As a result of Wong Kim Ark's U.S. citizenship being confirmed by the Supreme Court, Wong's eldest son came to the United States from China in 1910, seeking recognition as a citizen via jus sanguinis, but U.S. immigration officials claimed to see discrepancies in the testimony at his immigration hearing and refused to accept Wong's claim that the boy was his son. Wong's other three sons came to the United States between 1924 and 1926 and were accepted as citizens. Because of his citizenship, Wong Kim Ark's youngest son was drafted in World War II, and later made a career in the United States Merchant Marines.
Current U.S. law on birthright citizenship (citizenship acquired at birth) acknowledges both citizenship through place of birth (jus soli) and citizenship inherited from parents (jus sanguinis). Before Wong Kim Ark, the Supreme Court had held in Elk v. Wilkins (1884) that birthplace by itself was not sufficient to grant citizenship to a Native American; however, Congress eventually granted full citizenship to American Indians via the Indian Citizenship Act of 1924.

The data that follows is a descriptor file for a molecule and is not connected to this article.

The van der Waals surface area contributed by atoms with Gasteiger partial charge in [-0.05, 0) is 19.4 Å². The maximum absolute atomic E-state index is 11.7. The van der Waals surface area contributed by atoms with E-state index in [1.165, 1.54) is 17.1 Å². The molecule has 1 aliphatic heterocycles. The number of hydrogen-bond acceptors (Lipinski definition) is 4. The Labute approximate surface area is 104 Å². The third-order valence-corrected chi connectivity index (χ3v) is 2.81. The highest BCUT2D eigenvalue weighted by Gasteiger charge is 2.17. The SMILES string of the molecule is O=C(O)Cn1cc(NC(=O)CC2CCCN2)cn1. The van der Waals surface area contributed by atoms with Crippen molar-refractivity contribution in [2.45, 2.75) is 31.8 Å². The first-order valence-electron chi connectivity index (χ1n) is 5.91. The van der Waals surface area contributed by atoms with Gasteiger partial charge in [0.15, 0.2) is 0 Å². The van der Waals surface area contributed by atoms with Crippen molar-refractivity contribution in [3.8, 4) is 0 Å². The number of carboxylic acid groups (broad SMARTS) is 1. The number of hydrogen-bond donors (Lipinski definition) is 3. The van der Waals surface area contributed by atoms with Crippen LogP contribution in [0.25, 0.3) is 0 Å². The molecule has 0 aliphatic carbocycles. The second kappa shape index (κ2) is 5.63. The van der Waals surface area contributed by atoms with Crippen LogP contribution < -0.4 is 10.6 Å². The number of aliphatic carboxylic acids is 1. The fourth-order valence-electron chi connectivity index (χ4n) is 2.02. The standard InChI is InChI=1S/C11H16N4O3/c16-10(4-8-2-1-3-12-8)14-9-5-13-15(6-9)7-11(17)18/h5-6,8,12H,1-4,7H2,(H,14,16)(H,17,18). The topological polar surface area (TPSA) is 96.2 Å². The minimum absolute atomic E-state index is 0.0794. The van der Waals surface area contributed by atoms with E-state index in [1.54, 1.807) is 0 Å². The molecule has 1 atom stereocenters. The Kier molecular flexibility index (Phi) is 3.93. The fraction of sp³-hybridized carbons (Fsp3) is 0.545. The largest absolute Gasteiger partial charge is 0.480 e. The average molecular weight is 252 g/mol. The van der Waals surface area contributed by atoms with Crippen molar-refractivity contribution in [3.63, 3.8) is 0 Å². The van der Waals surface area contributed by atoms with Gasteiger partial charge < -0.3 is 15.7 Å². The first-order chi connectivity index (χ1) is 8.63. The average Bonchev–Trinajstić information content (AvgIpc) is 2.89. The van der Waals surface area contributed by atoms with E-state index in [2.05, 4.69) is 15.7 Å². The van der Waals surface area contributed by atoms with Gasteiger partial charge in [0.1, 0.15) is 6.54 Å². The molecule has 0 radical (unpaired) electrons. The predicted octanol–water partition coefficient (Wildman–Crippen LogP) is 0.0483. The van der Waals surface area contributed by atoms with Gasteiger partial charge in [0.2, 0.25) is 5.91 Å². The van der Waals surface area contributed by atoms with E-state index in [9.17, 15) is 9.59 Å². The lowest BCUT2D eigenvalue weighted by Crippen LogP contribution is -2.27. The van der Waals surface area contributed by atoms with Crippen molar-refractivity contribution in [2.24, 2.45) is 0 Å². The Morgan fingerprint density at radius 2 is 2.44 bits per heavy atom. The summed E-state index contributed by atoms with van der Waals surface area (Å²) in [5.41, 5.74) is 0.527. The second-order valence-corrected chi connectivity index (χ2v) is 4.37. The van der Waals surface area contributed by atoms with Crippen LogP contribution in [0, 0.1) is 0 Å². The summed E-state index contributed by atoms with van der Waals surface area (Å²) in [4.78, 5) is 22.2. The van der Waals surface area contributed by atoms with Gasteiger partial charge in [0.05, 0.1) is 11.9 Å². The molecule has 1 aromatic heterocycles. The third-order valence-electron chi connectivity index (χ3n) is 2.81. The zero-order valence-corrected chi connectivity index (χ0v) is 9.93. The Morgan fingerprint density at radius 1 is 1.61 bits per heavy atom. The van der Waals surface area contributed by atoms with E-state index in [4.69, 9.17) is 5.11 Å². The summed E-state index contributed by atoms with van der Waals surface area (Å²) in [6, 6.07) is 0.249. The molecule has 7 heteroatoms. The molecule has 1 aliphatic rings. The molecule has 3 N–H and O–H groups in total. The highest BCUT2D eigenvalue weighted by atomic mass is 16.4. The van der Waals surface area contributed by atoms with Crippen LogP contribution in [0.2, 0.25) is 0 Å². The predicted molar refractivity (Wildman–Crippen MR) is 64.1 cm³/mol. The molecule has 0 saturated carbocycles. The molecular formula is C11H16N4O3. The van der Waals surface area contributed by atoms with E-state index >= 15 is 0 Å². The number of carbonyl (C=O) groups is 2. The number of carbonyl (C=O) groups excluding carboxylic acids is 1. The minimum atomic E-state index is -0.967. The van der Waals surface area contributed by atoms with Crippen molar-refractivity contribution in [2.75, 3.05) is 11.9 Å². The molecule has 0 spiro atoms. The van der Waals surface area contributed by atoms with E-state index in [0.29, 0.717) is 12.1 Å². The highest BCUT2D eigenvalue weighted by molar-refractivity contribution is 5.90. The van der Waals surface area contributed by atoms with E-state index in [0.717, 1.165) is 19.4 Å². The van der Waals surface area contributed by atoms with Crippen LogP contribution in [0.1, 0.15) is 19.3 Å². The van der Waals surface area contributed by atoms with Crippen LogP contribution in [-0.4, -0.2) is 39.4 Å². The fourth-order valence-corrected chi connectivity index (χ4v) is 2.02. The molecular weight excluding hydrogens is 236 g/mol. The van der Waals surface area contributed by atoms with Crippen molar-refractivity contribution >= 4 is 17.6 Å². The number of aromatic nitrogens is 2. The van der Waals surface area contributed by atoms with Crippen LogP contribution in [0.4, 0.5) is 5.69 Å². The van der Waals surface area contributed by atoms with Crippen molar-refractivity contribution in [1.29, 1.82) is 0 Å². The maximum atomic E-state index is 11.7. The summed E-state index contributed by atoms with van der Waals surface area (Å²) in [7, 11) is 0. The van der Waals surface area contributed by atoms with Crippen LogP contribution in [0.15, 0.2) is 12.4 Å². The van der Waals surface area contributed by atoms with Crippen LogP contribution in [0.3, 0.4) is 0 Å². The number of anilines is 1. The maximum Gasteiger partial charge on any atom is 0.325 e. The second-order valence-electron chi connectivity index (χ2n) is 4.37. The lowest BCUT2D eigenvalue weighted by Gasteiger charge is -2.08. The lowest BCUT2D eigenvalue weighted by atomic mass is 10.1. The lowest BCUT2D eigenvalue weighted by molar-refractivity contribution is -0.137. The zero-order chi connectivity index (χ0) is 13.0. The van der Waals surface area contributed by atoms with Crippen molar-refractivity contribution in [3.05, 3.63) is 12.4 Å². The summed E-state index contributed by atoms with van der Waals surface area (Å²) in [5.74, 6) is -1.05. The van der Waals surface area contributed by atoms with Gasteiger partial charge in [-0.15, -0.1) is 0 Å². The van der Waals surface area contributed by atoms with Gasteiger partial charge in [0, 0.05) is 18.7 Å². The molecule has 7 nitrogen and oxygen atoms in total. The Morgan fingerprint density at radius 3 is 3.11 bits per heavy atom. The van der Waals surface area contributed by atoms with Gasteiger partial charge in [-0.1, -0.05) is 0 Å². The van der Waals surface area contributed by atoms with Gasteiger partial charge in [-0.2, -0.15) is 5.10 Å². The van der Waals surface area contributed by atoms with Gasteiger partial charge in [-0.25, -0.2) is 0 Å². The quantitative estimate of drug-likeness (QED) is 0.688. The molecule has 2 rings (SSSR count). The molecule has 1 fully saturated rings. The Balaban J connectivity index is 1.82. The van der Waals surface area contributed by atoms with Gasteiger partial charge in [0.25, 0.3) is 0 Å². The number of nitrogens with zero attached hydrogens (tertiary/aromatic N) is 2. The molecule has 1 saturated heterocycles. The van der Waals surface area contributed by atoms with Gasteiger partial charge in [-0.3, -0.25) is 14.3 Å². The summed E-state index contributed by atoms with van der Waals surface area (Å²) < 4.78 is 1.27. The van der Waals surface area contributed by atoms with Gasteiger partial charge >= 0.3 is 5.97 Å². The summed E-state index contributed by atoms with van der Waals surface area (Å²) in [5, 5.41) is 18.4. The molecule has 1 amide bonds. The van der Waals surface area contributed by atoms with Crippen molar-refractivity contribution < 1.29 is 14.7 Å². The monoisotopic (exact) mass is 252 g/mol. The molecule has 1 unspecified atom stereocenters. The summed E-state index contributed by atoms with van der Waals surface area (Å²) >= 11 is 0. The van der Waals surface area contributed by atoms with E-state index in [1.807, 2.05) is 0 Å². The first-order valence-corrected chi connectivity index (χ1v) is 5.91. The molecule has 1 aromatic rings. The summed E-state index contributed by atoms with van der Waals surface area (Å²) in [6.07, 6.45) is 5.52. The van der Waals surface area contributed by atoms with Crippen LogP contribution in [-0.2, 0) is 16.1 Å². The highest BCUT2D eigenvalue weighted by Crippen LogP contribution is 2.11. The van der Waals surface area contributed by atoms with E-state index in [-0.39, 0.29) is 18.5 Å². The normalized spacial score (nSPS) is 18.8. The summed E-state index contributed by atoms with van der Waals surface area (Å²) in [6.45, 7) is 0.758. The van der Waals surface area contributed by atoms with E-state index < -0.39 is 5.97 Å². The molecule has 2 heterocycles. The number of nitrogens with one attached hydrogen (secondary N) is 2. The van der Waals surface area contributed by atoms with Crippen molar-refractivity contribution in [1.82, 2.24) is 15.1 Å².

Restrictions on immigration and naturalization of Chinese were eventually lifted as a consequence of the Chinese Exclusion Repeal Act of 1943 (also known as the Magnuson Act) and the Immigration and Nationality Act of 1965.
In the years since Wong Kim Ark, the concept of jus soli citizenship has "never been seriously questioned by the Supreme Court, and [has] been accepted as dogma by lower courts". Citizenship cases since Wong Kim Ark have dealt mainly with situations falling outside the bounds of the Citizenship Clause—such as citizenship via jus sanguinis for foreign-born children of U.S. citizens, or circumstances under which U.S. citizenship may be lost.
The Wong Kim Ark court's affirmation of jus soli as the primary rule determining United States citizenship has been cited in several Supreme Court decisions affirming the citizenship of U.S.-born individuals of Chinese or Japanese ancestry. The court's holding that the language of the Constitution should be understood in light of the common law has been cited in numerous Supreme Court decisions dealing with the interpretation of the Constitution or acts of Congress. The Wong Kim Ark court's understanding of Fourteenth Amendment jurisdiction was also cited in a 1982 case involving the rights of illegal immigrants.